Early differences in gut microbiota composition have been shown to be sustained for up to seven years of age (3). Some observational studies have suggested that C-section babies are more susceptible to allergies, asthma, eczema, and obesity, likely due to this alternative microbiome profile (2, 4). Ultimately however, C-section is a vital operative technique to ensure the best health of mother and child and the best mode of delivery will always be the one most suited to the circumstances of birth.  Practices which have been shown to improve the microbiome composition of C-section babies are; delaying the first bath for more than 12 hours, early skin-to-skin contact with the mother in the first few moments after the birth, and even breastfeeding in the delivery room (5).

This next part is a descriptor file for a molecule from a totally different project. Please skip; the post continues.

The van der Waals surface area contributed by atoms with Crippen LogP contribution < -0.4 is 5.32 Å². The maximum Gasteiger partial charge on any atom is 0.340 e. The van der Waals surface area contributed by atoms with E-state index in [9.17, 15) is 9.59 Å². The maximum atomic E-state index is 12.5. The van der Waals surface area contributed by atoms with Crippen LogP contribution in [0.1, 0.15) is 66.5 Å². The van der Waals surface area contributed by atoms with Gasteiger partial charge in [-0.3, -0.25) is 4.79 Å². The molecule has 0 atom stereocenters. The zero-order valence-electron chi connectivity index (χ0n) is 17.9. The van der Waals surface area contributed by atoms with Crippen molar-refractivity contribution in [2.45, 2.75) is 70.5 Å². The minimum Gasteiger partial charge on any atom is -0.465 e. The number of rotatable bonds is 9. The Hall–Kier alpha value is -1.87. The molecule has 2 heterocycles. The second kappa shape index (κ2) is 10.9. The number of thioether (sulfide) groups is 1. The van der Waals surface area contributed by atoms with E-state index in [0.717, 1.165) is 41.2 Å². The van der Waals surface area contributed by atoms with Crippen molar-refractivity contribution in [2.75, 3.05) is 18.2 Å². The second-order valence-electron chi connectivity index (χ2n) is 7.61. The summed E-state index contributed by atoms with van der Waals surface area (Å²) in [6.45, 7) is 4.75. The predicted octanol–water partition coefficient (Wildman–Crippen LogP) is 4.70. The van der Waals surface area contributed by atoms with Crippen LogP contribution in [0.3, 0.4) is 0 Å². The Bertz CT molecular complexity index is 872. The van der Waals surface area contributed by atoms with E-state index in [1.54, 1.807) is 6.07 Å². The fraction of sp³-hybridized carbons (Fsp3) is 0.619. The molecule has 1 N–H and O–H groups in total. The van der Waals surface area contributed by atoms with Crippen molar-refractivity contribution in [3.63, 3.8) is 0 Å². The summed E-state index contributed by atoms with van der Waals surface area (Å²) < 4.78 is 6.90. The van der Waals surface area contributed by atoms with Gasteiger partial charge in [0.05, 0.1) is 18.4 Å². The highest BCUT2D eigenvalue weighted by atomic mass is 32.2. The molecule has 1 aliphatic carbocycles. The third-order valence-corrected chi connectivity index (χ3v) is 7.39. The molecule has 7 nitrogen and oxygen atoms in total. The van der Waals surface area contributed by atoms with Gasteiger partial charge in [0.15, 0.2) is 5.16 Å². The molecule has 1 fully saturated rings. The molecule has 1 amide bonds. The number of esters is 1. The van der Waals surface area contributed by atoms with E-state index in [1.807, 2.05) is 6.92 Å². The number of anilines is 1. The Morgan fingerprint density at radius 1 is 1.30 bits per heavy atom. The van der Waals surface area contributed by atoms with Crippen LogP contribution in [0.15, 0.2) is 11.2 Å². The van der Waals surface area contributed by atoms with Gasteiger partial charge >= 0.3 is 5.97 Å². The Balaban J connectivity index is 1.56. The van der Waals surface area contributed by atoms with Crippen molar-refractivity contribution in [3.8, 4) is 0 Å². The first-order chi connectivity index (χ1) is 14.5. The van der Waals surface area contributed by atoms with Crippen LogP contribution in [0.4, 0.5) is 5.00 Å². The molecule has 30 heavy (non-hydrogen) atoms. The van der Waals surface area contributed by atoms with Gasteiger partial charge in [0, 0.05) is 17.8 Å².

early lıfe

From birth, diet also plays an integral role in developing the composition of the baby’s gut microbiome. Breast fed babies have a distinctly different microbiome profile in comparison to bottle fed babies (6). Those who are breastfed tend to have a larger amount of ‘good’ Bifidobacteria and Lactobacilli in their microbiome due to breast milk containing key prebiotics that feed these beneficial bacteria (7). While infant formulas have added prebiotic oligosaccharides to try and mimic this effect, breast milk still remains the best nutrition for nearly all infants (8). Where possible, it is recommended that babies should be exclusively fed on breastmilk for the first six months for optimal growth, development and health (9). Exclusively breast feeding for this period of time also has benefits for the mother, helping her to lose weight and prevent further pregnancy.  Although breast feeding is recommended, it isn’t always possible or suitable, and is unique to the needs of the mother and baby.